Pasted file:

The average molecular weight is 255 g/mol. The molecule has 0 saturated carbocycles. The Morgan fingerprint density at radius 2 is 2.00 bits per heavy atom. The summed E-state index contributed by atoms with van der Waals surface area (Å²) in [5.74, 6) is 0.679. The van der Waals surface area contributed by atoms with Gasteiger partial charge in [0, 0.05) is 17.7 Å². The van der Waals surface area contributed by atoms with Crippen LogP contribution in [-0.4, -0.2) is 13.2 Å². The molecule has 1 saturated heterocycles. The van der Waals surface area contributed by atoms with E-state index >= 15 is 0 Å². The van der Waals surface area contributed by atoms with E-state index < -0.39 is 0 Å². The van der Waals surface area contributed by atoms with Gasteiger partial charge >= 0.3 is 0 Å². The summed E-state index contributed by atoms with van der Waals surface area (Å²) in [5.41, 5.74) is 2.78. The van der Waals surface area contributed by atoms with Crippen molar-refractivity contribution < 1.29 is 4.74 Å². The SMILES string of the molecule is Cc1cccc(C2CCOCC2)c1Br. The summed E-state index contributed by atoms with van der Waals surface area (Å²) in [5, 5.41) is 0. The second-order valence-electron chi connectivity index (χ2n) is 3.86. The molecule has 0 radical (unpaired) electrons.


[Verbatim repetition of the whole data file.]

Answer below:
The average molecular weight is 255 g/mol. The molecule has 0 saturated carbocycles. The Morgan fingerprint density at radius 2 is 2.00 bits per heavy atom. The summed E-state index contributed by atoms with van der Waals surface area (Å²) in [5.74, 6) is 0.679. The van der Waals surface area contributed by atoms with Gasteiger partial charge in [0, 0.05) is 17.7 Å². The van der Waals surface area contributed by atoms with Crippen LogP contribution in [-0.4, -0.2) is 13.2 Å². The molecule has 1 saturated heterocycles. The van der Waals surface area contributed by atoms with E-state index >= 15 is 0 Å². The van der Waals surface area contributed by atoms with E-state index < -0.39 is 0 Å². The van der Waals surface area contributed by atoms with Gasteiger partial charge >= 0.3 is 0 Å². The summed E-state index contributed by atoms with van der Waals surface area (Å²) in [5.41, 5.74) is 2.78. The van der Waals surface area contributed by atoms with Crippen molar-refractivity contribution < 1.29 is 4.74 Å². The SMILES string of the molecule is Cc1cccc(C2CCOCC2)c1Br. The summed E-state index contributed by atoms with van der Waals surface area (Å²) in [5, 5.41) is 0. The second-order valence-electron chi connectivity index (χ2n) is 3.86. The molecule has 0 radical (unpaired) electrons.